The Ultimate Guide to Refinancing Student Loans
Six months after graduating from college, your private and federal student loans will enter repayment status when you will begin needing to make monthly payments. You might soon realize that your student loan payments are too expensive. Refinancing student loans is an option to help manage your monthly payments.
What is Student Loan Refinancing?
An original student loan is an initial loan you apply for each semester as a college student so you can attend classes.
A refinanced student loan is a completely new loan when you “bundle” your existing student loans as the new refinancing lender pays off the original loans and assigns you a new interest rate and repayment terms allowing you to get a lower monthly payment.
Refinancing student loans might seem complex, but, it is really simple. You can still deduct student loan interest paid and potentially save money in interest charges. Plus, you can repay them ahead of schedule and not got penalized. All you need to get started is at least $5,000 in outstanding loans.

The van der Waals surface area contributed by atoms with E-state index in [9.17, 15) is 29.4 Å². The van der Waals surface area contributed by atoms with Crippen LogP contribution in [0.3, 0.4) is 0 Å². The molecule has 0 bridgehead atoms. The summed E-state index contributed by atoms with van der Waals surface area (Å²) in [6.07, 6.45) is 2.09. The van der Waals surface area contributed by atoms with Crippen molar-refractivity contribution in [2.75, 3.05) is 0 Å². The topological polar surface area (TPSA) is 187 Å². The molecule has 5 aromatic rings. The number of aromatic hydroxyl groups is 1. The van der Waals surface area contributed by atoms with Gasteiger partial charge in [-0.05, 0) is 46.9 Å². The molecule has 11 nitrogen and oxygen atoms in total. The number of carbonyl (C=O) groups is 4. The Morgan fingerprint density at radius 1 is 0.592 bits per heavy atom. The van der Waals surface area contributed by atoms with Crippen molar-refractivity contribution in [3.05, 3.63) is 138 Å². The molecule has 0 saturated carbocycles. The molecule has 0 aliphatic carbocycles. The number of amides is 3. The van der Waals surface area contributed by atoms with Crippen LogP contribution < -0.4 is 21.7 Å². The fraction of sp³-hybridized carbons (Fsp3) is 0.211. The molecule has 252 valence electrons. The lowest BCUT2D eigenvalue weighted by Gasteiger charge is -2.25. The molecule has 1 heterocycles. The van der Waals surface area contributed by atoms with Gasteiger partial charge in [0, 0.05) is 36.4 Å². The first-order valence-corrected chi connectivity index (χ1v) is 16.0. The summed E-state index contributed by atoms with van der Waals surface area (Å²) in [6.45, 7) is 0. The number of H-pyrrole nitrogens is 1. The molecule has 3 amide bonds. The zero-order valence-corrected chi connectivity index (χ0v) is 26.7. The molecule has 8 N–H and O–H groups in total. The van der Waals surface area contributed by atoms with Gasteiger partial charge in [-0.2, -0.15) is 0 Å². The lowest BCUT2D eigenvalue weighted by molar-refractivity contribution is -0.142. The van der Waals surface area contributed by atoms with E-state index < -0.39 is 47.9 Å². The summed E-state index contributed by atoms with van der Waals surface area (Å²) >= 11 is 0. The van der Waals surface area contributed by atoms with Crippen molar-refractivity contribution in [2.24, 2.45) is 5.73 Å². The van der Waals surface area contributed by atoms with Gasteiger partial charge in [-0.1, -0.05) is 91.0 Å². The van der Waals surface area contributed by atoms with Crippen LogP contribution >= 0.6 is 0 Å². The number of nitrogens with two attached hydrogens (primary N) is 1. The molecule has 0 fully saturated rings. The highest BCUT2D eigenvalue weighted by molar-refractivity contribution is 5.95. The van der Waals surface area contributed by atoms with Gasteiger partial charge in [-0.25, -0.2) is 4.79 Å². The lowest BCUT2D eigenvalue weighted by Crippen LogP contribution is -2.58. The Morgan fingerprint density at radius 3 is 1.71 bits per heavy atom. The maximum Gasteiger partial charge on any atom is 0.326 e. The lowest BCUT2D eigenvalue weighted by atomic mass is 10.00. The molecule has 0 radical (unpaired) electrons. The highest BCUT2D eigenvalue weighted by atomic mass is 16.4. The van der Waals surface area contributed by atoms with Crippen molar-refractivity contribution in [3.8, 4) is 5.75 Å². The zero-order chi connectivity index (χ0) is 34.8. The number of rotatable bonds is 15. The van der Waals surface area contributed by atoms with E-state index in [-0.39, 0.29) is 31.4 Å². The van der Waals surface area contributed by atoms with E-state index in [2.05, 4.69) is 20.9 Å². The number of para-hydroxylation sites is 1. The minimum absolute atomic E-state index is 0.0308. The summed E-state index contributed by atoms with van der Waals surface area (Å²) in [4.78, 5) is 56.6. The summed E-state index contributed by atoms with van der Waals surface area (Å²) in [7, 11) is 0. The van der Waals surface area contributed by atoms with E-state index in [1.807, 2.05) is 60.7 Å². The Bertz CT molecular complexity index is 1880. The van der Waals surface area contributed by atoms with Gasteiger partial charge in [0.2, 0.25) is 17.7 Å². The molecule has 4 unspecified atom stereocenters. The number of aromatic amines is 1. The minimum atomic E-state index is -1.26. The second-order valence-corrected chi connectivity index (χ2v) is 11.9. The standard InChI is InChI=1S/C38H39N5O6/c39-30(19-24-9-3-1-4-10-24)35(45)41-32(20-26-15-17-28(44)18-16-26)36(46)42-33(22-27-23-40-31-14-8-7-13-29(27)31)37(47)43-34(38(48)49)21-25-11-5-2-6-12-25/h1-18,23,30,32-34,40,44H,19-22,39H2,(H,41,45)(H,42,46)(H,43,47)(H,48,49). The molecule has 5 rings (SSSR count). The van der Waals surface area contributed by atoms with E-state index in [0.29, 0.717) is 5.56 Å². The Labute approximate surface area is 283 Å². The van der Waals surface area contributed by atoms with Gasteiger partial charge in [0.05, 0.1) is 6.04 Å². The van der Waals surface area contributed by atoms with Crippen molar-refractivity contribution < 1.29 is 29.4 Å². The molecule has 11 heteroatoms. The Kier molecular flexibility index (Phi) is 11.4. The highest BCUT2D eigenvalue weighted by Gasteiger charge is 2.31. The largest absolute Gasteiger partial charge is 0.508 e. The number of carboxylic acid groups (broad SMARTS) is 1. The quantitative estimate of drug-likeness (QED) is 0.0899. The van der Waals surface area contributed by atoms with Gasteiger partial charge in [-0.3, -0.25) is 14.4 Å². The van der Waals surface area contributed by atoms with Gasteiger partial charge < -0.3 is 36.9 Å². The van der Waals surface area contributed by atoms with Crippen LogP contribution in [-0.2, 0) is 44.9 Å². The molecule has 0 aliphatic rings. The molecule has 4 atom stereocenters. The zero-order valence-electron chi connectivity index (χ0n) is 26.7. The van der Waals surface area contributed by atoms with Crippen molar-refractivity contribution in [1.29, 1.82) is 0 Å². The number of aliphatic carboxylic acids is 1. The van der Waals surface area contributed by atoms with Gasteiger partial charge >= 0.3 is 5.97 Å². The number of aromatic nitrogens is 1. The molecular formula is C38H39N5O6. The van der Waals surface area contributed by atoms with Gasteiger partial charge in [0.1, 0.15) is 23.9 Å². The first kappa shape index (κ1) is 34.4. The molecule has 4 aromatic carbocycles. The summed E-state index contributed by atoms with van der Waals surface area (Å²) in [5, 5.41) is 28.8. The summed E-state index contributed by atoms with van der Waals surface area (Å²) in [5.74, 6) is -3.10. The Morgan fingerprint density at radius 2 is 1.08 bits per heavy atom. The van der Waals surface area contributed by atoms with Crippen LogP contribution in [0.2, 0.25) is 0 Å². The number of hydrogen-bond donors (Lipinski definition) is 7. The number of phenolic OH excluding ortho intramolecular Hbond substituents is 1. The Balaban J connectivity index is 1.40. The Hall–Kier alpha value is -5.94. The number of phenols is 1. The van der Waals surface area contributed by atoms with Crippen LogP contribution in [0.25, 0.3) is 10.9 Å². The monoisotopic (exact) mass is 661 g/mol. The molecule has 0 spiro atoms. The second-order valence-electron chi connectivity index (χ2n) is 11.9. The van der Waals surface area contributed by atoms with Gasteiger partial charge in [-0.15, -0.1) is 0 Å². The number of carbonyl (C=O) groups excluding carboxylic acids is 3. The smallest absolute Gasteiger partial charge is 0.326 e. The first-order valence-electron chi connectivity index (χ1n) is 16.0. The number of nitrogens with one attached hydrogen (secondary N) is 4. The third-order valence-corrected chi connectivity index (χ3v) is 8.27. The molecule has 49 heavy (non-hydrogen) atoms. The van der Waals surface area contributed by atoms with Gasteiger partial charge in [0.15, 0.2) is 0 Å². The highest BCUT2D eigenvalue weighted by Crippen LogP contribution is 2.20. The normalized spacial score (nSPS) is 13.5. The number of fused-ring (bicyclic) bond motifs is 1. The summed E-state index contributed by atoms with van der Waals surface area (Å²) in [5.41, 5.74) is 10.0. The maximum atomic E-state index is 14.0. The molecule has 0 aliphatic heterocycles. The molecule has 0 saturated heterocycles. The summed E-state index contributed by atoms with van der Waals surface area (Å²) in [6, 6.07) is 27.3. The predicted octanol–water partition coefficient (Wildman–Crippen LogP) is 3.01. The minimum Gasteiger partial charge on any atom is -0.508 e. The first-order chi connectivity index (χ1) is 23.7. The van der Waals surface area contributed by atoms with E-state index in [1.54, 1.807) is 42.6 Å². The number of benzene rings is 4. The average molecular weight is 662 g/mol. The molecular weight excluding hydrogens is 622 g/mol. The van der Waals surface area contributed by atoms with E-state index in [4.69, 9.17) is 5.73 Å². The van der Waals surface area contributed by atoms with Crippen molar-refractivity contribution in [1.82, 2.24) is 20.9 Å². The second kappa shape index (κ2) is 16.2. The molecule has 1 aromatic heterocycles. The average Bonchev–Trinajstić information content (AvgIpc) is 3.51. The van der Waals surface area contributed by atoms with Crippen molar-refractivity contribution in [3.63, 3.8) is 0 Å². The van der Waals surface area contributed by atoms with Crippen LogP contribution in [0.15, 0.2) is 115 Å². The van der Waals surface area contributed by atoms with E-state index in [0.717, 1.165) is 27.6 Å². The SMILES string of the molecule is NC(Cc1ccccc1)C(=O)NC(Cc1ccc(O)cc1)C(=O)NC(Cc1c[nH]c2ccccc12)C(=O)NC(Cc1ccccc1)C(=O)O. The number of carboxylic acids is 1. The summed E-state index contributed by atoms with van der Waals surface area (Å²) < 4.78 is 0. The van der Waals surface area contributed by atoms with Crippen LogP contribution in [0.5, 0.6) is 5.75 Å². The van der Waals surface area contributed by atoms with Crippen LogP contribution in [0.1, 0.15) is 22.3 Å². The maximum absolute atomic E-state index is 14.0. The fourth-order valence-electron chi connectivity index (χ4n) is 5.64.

How Refinancing Student Loans Saves You Money
When you go about student loan refinancing correctly, it is possible to save hundreds of dollars in interest charges. Student loan refinancing can also mean the difference between improving your credit score and defaulting on your loans.
New Repayment Period
The key benefit often associated with refinanced student loans is lower monthly payments through an extended repayment period. Your current student loans probably allow you 10 years to repay the entire balance. For example, a 2017 college graduate has until 2027 to repay the balance.
Refinancing lenders allow you to have a repayment term ranging from 5 years to 20 years. Choosing a longer repayment period will lower your monthly payment, dropping your monthly payments from $500 to $300 per month. Of course, taking the entire 15 or 20 years to repay the balance will mean you pay more in interest than sticking with the original 10-year repayment period.
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But, paying more in total interest can be the better alternative than missing a student loan payment and damaging your credit score in the process.